Parks Canada buyout of Jasper Park backcountry lodges praised by environmental group
An environmental group hails Parks Canada’s acquisition of two companies in Jasper National Park’s Tonquin Valley, a scenic and heavily visited destination also used by vanishing caribou herds.
“It’s a good step forward,” said Carolyn Campbell of the Alberta Wilderness Association. “Reducing the recovery pressure on caribou throughout the year is really positive.”
Late last year, Parks Canada reached an agreement with both Tonquin Valley Adventures and Tonquin Valley Backcountry Lodge to purchase all of the companies’ infrastructure and fixed assets and terminate their professional licenses.
The operations had been in existence for many years and were part of a long tradition of packing horses into some of the most beautiful and accessible backcountry in the Rocky Mountains.
However, the Tonquin Valley is also an important habitat for one of Jasper’s dwindling herds of caribou. According to Parks Canada, the Tonquin herd has dwindled to nine breeding hens — too few to produce enough calves to expand the herd.
Campbell said the two lodges are in habitat used by caribou for calving, rearing and rutting, increasing the pressure the animals face from predators.
“There is clear evidence that the combined impact of trails and infrastructure is disruptive,” she said. “It can displace [caribou] from prime habitat.”
Parks Canada has been slowly closing winter access to the Tonquin for years.
Hiking trails into the region are now closed between November and May. The Alpine Club of Canada and Hostelling International also close their Tonquin facilities for the winter.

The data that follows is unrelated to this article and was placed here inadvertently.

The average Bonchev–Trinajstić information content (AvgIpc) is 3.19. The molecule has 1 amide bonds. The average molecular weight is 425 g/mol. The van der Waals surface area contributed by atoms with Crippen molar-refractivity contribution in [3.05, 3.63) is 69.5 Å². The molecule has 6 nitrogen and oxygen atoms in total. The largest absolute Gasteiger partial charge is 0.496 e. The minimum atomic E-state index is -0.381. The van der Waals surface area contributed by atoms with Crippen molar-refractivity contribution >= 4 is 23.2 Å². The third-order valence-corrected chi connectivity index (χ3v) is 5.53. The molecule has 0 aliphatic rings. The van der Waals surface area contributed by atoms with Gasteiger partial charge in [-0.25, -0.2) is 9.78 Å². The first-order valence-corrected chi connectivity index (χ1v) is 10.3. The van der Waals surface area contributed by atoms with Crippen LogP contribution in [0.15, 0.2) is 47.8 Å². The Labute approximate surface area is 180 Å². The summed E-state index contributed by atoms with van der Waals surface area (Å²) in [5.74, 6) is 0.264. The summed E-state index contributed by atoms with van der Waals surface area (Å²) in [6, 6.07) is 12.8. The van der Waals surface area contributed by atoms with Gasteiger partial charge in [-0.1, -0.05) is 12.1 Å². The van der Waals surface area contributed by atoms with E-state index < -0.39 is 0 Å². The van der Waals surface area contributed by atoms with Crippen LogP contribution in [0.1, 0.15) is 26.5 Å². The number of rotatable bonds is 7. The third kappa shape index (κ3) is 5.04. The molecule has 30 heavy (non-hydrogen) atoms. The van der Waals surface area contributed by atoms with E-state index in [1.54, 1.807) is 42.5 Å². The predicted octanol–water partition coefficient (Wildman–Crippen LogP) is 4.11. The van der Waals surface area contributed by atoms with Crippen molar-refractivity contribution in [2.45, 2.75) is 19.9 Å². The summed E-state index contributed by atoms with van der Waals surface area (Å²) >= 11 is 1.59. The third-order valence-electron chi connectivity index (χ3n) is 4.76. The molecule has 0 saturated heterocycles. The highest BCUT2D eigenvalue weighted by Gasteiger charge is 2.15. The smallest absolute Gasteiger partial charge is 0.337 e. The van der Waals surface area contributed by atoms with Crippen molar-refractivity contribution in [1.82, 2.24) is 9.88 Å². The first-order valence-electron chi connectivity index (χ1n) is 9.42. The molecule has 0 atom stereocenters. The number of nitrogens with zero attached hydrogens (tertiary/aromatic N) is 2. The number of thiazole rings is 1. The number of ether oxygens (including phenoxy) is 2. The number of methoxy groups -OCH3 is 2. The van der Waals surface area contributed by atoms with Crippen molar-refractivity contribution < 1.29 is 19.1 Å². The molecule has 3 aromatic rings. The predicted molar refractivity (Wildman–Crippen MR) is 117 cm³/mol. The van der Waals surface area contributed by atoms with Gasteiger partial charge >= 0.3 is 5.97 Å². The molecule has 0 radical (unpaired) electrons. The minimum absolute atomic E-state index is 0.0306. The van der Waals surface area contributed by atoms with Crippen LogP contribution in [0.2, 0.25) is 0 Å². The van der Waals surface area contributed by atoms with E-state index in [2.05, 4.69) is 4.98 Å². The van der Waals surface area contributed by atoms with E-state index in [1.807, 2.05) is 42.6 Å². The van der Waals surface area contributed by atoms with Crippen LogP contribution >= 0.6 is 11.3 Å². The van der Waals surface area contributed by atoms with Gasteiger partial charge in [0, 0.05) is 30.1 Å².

“Parks Canada’s primary goal for the Tonquin Valley is to enhance the ability of caribou and grizzly bears to thrive in the valley while balancing a strong desire to maintain the long and evolving history of human use of the area,” the agency said published in a December newsletter.
The owner of one of the lodges declined to comment.
The Tonquin herd is the largest of Jasper’s four herds, numbering about 50 members. One has just nine members left, another herd survives only due to severe wolf culls outside the park boundary, and the other has not been seen since 2018.
Park officials are considering trying to bring them back into captivity through a major captive breeding program. This $25 million project would permanently house up to 40 female and five male caribou in a heavily managed and monitored area of about one square kilometer surrounded by an electric fence.
A final decision on this project is expected early this year.